PLANT

Clearwater and 14 First Nations reach 50-year Arctic surf clam deal

Agreement protects existing fishery jobs while creating economic and employment opportunities.


Clearwater previously had a 19-year monopoly on the Arctic clam fishery.
Photo: Clearwater

HALIFAX — Clearwater Seafoods and 14 First Nations in Nova Scotia and Newfoundland and Labrador have forged a 50-year partnership on the Arctic surf clam fishery.

In a release, they say the agreement protects existing fishery jobs while creating economic and employment opportunities for First Nations.

Chief Terrence Paul of Membertou First Nation says it is a business development model that has been successful for his community in other sectors.

Clearwater previously had a 19-year monopoly on the Arctic clam fishery.

Last year, the federal government awarded a multi-million dollar licence to a company that would give 25% of the surf clam catch to local Indigenous communities, but the government later cancelled the deal.

Court documents suggested the company did not meet federal requirements and had close ties to the federal Liberal party – including former fisheries minister Dominic LeBlanc.

The bright red Arctic surf clams are particularly suited for sushi dishes and Asian cuisine.

Clearwater CEO Ian Smith said the partnership announced March 11 is an opportunity to build a valuable and sustainable industry while respecting historic investments.

“Clearwater supports the objectives of reconciliation and believes business has a role in increasing Indigenous participation in the Canadian economy including the seafood industry,” Smith said in a statement.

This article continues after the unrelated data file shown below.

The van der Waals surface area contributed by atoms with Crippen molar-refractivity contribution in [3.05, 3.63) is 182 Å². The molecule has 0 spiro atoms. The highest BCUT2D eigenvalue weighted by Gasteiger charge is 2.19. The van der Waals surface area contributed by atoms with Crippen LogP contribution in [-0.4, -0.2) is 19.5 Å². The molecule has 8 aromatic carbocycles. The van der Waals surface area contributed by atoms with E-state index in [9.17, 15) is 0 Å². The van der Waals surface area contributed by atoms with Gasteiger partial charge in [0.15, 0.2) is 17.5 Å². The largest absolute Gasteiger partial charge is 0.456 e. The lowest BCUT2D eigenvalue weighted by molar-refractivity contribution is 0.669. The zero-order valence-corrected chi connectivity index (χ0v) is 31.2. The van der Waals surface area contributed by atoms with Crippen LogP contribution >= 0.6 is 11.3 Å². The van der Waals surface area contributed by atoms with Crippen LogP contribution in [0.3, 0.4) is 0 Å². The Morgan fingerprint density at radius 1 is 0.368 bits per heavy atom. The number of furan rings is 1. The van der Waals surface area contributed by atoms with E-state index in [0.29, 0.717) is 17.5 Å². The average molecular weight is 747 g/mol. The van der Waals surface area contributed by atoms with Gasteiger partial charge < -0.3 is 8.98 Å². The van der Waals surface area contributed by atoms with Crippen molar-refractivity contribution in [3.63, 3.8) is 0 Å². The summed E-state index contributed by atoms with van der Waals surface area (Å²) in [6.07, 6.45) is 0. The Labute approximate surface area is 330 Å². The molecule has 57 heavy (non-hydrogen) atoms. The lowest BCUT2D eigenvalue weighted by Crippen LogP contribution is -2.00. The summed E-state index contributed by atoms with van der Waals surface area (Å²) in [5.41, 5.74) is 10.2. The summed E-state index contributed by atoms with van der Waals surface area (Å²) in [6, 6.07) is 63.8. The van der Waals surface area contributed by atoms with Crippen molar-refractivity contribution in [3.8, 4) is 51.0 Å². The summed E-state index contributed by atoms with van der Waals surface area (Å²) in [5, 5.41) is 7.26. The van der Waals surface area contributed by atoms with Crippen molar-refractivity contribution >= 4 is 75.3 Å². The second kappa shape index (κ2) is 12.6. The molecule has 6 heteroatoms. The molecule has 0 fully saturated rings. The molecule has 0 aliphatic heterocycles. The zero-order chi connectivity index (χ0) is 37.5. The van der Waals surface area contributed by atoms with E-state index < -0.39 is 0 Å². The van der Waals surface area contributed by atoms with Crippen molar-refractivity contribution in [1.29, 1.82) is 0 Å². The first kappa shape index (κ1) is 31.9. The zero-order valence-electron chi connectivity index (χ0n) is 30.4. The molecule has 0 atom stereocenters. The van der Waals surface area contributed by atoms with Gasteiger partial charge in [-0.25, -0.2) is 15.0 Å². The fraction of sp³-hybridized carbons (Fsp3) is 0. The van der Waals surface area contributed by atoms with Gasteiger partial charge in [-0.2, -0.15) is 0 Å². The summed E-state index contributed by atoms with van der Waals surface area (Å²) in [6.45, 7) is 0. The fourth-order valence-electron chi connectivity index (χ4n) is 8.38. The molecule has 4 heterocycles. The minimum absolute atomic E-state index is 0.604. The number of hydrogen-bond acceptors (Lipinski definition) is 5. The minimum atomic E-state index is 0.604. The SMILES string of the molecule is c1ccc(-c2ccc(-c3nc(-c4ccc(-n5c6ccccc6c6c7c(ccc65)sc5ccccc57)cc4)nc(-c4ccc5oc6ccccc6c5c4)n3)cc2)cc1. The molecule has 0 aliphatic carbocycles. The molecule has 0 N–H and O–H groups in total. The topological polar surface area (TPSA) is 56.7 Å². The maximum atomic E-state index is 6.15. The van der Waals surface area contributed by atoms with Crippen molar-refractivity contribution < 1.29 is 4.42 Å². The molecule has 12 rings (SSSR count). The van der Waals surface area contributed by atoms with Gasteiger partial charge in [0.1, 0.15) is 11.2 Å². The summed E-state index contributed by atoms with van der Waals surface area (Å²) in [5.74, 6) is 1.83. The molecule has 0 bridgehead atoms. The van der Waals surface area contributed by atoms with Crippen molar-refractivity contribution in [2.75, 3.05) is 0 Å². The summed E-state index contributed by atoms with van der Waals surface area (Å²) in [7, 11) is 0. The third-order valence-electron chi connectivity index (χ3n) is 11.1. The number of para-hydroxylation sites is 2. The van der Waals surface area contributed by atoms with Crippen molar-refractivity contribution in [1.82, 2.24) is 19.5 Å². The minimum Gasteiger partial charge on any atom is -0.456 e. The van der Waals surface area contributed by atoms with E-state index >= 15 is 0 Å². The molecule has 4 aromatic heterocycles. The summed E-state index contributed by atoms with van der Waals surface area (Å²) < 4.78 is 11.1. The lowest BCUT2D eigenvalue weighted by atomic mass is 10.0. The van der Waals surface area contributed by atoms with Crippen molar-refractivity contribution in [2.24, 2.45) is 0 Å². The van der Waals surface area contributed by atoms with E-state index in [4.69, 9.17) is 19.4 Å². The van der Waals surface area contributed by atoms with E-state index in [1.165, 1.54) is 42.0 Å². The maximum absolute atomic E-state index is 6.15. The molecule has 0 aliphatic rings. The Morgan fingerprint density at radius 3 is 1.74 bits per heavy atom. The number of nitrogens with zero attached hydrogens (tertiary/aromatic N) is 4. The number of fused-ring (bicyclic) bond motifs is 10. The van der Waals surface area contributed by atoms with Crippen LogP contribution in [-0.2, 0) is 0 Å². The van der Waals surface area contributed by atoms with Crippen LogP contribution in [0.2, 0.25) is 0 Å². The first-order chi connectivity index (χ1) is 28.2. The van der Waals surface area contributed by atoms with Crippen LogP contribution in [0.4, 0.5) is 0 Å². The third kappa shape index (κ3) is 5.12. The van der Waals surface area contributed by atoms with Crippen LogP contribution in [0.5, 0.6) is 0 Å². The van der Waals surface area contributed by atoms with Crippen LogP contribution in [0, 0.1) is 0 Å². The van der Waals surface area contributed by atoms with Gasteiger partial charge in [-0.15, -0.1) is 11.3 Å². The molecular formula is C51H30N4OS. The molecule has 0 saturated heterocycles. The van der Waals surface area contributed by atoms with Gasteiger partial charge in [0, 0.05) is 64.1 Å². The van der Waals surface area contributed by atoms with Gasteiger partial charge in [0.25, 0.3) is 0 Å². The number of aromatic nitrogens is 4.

Chief Misel Joe of Miawpukek First Nation says the deal is a great example of reconciliation.

“This agreement creates meaningful employment opportunities for our community members without displacing others who have dedicated their lives to this industry and also need the jobs,” he said.

Grand Bank Mayor Rex Matthews said the deal protects workers at Clearwater’s plant in his town.

The release says the agreement will “provide millions of dollars in benefits to First Nations through annual revenue sharing, training, leadership development, employment, as well as procurement of goods and services from Indigenous suppliers.”

It commits the partners to work together “to submit an Expression of Interest in any new upcoming DFO process.”

 

News from © Canadian Press Enterprises Inc. 2016

Have your say:

Your email address will not be published. Required fields are marked *

*